Diaspora Communities and Civil Conflict Transformation

Zunzer, Wolfram

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URL http://edoc.vifapol.de/opus/volltexte/2011/2543/
Dokumentart: Bericht / Forschungsbericht / Abhandlung
Institut: Berghof Forschungszentrum für Konstruktive Konfliktbearbeitung
Schriftenreihe: Berghof occasional paper
Bandnummer: 26
Sprache: Englisch
Erstellungsjahr: 2004
Publikationsdatum: 17.01.2011
Originalveröffentlichung: http://www.berghof-center.org/uploads/download/boc26e.pdf (2004)
DDC-Sachgruppe: Politik
BK - Basisklassifikation: 89.73 (Europapolitik, Europäische Union), 89.76 (Friedensforschung, Konfliktforschung), 89.42 (Staat und Bürger)
Sondersammelgebiete: 3.6 Politik und Friedensforschung

Kurzfassung auf Englisch:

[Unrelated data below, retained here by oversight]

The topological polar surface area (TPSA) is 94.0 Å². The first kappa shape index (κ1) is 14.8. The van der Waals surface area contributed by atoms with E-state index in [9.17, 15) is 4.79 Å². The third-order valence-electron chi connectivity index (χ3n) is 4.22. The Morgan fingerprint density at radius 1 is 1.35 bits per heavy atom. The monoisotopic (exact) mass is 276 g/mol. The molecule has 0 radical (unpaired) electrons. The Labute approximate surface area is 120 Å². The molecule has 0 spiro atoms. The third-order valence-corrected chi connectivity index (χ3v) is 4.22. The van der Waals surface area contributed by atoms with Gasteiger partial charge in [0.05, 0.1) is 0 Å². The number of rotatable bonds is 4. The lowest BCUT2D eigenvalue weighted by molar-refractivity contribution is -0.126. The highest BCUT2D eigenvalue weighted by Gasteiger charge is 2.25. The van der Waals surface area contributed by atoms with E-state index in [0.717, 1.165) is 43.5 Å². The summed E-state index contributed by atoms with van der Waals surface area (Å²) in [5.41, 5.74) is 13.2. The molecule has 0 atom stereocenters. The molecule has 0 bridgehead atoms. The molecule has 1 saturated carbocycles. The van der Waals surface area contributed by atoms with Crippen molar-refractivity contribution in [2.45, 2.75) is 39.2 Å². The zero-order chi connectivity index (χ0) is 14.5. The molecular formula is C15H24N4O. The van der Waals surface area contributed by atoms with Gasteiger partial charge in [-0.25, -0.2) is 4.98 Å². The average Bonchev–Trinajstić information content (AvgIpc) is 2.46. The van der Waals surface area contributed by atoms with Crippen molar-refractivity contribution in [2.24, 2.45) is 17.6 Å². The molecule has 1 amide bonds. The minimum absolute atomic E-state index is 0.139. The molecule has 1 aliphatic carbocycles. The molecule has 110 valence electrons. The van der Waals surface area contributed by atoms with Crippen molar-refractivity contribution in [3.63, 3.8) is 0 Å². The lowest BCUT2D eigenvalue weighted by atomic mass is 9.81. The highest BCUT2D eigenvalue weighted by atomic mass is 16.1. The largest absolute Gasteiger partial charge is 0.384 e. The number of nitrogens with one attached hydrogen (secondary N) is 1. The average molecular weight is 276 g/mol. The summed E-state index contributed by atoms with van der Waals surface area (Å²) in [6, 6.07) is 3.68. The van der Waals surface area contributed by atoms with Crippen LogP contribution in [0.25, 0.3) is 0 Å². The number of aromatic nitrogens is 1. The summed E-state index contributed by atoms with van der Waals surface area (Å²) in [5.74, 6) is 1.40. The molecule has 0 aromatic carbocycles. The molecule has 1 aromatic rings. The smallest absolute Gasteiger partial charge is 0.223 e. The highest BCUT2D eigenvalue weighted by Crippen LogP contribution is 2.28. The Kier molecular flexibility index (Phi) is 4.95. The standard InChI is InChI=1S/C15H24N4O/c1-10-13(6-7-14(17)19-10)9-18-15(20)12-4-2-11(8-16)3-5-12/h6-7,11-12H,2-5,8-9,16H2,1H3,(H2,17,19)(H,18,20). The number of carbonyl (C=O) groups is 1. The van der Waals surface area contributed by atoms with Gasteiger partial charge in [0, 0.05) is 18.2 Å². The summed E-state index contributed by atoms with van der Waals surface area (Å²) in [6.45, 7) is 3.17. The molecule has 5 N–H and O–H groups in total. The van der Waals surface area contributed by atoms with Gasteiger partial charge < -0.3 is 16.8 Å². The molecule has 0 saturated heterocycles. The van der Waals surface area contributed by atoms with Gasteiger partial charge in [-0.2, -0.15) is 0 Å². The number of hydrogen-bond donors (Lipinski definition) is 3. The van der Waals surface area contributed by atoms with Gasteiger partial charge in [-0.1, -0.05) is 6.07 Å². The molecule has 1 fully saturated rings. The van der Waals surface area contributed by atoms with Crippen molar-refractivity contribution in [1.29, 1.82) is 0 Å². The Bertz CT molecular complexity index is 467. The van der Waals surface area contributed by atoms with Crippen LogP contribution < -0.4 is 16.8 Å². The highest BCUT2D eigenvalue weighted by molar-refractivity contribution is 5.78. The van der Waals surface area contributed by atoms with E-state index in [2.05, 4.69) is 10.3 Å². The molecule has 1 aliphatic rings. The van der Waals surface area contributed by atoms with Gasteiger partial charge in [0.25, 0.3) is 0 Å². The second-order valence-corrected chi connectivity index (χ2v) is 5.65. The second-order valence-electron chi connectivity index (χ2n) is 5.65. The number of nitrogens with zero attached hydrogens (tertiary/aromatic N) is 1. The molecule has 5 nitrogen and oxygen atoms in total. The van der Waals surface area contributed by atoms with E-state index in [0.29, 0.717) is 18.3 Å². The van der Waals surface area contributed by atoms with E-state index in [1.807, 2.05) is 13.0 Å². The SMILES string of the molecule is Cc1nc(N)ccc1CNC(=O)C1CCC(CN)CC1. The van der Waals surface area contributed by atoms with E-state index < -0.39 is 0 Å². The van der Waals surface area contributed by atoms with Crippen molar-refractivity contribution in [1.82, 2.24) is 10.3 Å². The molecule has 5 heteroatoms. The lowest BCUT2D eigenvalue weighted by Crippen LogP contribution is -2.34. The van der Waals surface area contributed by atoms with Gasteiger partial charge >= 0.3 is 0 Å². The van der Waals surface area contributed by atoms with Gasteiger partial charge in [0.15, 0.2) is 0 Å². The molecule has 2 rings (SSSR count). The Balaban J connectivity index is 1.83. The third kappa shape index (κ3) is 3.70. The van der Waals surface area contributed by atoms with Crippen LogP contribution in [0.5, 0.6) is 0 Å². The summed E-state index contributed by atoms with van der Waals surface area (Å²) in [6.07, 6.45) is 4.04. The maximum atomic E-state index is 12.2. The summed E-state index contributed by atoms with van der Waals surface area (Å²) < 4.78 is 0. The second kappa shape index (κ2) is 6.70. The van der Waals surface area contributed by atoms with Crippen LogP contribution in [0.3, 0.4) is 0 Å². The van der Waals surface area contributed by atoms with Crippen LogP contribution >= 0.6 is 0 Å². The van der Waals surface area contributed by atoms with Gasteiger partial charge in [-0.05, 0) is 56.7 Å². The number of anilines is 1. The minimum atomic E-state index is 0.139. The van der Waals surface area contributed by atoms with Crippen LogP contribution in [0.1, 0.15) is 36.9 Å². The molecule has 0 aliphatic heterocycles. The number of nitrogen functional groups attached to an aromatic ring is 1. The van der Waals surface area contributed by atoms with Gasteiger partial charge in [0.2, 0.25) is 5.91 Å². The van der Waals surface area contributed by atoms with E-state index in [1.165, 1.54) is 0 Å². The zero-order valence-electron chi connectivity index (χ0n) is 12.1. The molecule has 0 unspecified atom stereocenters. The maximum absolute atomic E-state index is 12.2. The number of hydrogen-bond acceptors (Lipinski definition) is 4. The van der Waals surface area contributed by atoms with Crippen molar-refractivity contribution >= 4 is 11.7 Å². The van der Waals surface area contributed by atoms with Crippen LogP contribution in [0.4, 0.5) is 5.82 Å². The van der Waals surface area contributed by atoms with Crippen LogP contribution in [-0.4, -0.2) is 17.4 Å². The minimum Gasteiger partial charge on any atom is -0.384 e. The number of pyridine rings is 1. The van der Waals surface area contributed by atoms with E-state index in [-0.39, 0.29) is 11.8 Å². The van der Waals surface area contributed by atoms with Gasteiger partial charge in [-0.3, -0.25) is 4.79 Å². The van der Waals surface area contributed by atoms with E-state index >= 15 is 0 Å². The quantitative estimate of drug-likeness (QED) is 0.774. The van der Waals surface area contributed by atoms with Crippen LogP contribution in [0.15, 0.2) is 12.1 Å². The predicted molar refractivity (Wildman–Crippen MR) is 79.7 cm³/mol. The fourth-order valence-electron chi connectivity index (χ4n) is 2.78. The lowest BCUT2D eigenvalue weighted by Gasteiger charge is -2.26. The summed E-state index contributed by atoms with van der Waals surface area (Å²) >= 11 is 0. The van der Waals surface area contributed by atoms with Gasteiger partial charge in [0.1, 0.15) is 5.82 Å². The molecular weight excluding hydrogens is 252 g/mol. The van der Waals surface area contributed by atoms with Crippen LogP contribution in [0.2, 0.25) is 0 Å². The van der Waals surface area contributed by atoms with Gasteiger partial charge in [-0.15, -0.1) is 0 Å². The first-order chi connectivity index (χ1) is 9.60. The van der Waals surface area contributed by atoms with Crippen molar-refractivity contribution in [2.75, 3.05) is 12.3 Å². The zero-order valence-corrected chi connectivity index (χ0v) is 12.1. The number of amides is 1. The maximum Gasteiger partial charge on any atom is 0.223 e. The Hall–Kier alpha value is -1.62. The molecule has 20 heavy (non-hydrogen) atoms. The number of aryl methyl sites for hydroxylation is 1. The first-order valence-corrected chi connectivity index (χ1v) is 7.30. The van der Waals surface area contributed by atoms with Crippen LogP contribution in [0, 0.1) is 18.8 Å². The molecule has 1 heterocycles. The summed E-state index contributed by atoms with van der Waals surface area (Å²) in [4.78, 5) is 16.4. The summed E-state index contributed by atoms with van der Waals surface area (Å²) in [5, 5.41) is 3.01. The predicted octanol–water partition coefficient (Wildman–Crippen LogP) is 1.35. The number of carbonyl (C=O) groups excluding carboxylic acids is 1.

This working paper deals with the nexus of diaspora communities living in European host countries, specifically in Germany, and the transformation of protracted violent conflicts in a number of home countries, including Sri Lanka, Cyprus, Somalia and Afghanistan. Firstly, the political and social role and importance of diaspora communities vis-à-vis their home and host countries is discussed, given the fact that the majority of immigrants to Germany, as well as to many other European countries, over the last ten years have come from countries with protracted civil wars and have thus had to apply for refugee or asylum status. One guiding question, then, is to what extent these groups can contribute politically and economically to supporting conflict transformation in their countries of origin. Secondly, the role and potentials of diaspora communities originating from countries with protracted violent conflicts for fostering conflict transformation activities are outlined. Thirdly, the current conflict situation in Sri Lanka is analyzed and a detailed overview of the structures and key organizations of the Tamil and Sinhalese diaspora worldwide is given. The structural potentials and levels for constructive intervention for working on conflict in Sri Lanka through the diasporas are then described. Fourthly, the socio-political roles of diaspora communities originating from Cyprus, Palestine, Somalia and Afghanistan for peacebuilding and rehabilitation in their home countries are discussed. The article finishes by drawing two conclusions. Firstly, it recommends the further development of domestic migration policies in Europe in light of current global challenges. Secondly, it points out that changes in foreign and development policies are crucial to make better use of the immense potential of diaspora communities for conflict transformation initiatives and development activities in their home countries. How this can best be achieved in practice should be clarified further through intensified action research and the launch of more pilot projects.


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